Tuki Tahua

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     In 1793 Tuki Tahua, a Maori chief, and his companion, Ngahuruhuru, were captured at Panaaki Island in the Cavalli group and taken to Norfolk Island to teach the convicts how to dress flax. While he was living on Norfolk Island Tuki Tahua drew two maps for Governor King, one in chalk on the floor of a room, and the other on paper.

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     Tuki Tahua’s map on paper is reproduced on the Norfolk Island stamp. The Northern part of North Island is drawn larger than the rest of the North Island and the South Island. This is probably a reflection of familiarity, since Tuki Tahua knew the Northern part of North Island. The South Island is rotated 90° to the west, possibly because the paper was not large enough to draw it correctly.
      The tree-like symbol at Cape Reinga at the North end of the North Island may be the traditional tree from which the souls of the dead depart. The double dashed line from South to North represents the road traveled by the souls to Cape Reinga. The symbols on the North-east coast of the North Island are carved houses. The dotted line from East to West marks a tribal boundary. The symbols at the South-west of the South Island represent Murihiku, “the tail of the fish.” The symbols on the West coast in the South-eastern interior may represent sources of nephrite and serpentine.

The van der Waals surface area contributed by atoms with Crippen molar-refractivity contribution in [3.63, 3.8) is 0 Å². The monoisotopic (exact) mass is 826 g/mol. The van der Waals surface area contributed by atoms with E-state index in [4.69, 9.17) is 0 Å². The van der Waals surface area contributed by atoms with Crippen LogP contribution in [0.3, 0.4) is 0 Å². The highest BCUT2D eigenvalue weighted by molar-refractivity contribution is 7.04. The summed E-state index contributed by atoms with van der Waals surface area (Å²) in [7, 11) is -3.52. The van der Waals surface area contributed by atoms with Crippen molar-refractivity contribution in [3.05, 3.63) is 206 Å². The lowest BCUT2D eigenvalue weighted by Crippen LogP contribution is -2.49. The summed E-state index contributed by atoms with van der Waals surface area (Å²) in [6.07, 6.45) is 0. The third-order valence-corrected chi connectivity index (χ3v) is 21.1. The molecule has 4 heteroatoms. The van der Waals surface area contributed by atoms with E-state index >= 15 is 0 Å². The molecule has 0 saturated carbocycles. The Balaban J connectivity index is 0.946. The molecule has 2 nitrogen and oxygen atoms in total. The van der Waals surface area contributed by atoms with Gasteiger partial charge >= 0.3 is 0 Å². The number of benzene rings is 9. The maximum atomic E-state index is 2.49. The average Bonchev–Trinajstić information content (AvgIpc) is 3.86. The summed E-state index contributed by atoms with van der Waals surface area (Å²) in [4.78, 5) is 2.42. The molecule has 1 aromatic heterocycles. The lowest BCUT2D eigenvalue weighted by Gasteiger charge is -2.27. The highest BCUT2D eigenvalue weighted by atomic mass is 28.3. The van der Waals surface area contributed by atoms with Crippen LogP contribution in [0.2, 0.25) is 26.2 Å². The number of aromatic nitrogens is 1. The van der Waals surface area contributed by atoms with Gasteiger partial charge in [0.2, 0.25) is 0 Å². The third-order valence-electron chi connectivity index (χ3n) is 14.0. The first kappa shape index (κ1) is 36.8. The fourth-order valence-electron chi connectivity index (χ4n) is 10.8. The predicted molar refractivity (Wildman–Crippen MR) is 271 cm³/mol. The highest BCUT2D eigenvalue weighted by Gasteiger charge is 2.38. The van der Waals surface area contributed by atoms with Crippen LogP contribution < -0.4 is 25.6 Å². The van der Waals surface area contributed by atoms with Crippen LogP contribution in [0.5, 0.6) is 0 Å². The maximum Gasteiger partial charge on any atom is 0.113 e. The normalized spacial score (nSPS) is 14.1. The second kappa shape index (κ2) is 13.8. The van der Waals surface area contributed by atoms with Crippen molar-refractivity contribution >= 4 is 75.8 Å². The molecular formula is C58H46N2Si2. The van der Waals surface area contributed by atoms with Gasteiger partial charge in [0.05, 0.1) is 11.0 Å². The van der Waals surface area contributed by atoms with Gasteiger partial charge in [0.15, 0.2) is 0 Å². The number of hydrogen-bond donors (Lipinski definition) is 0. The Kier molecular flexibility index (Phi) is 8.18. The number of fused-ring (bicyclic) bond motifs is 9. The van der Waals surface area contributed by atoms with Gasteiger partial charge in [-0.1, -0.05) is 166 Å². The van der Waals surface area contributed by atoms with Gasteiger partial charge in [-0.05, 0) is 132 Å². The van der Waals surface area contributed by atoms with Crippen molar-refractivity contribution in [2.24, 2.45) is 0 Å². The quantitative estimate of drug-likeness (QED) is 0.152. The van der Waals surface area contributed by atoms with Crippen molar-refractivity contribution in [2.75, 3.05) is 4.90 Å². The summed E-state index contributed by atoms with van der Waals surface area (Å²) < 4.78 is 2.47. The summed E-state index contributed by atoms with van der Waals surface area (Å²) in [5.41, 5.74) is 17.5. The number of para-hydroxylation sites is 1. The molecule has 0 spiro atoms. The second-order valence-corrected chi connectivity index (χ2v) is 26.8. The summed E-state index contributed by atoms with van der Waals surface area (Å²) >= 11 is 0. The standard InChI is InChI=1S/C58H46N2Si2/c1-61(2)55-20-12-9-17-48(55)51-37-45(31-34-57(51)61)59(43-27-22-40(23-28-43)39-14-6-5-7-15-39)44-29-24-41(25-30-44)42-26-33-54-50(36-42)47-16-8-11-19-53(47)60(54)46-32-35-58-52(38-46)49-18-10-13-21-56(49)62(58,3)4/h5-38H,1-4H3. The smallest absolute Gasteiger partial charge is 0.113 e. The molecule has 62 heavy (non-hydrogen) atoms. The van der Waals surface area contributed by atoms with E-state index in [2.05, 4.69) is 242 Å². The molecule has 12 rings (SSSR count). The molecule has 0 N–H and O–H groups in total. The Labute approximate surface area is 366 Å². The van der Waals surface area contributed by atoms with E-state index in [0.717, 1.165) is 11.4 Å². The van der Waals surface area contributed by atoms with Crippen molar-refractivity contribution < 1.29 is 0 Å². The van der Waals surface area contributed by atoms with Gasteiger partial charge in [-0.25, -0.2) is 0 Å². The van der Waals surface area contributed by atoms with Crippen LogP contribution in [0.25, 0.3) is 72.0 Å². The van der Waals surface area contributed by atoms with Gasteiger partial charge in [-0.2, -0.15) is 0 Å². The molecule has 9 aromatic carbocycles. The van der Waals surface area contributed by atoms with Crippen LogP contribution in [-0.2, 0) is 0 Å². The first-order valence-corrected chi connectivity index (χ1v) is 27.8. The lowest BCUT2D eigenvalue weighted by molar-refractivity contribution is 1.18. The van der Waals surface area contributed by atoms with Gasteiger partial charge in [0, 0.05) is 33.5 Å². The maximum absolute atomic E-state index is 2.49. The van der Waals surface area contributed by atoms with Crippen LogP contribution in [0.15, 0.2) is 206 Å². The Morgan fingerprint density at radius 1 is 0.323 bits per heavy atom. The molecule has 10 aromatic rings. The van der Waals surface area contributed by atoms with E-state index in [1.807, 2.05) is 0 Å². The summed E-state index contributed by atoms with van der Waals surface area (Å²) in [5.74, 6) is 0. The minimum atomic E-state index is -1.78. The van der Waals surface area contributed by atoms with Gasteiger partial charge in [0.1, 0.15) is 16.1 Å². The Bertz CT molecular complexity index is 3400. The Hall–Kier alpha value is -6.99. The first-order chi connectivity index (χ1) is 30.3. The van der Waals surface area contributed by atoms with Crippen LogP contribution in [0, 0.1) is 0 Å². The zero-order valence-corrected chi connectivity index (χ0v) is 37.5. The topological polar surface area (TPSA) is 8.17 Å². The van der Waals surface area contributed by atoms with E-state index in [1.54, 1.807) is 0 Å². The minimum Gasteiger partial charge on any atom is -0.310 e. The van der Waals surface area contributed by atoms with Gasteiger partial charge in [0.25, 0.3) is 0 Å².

Tuki Tahua was familiar with European maps, and was able to locate England, New Zealand, Norfolk Island and Port Jackson on them. His map measures 37 by 49 centimeters. The map is preserved in the Cartographic Collection of the Alexander Turnbull Library in Wellington, New Zealand.

Contemporary Map

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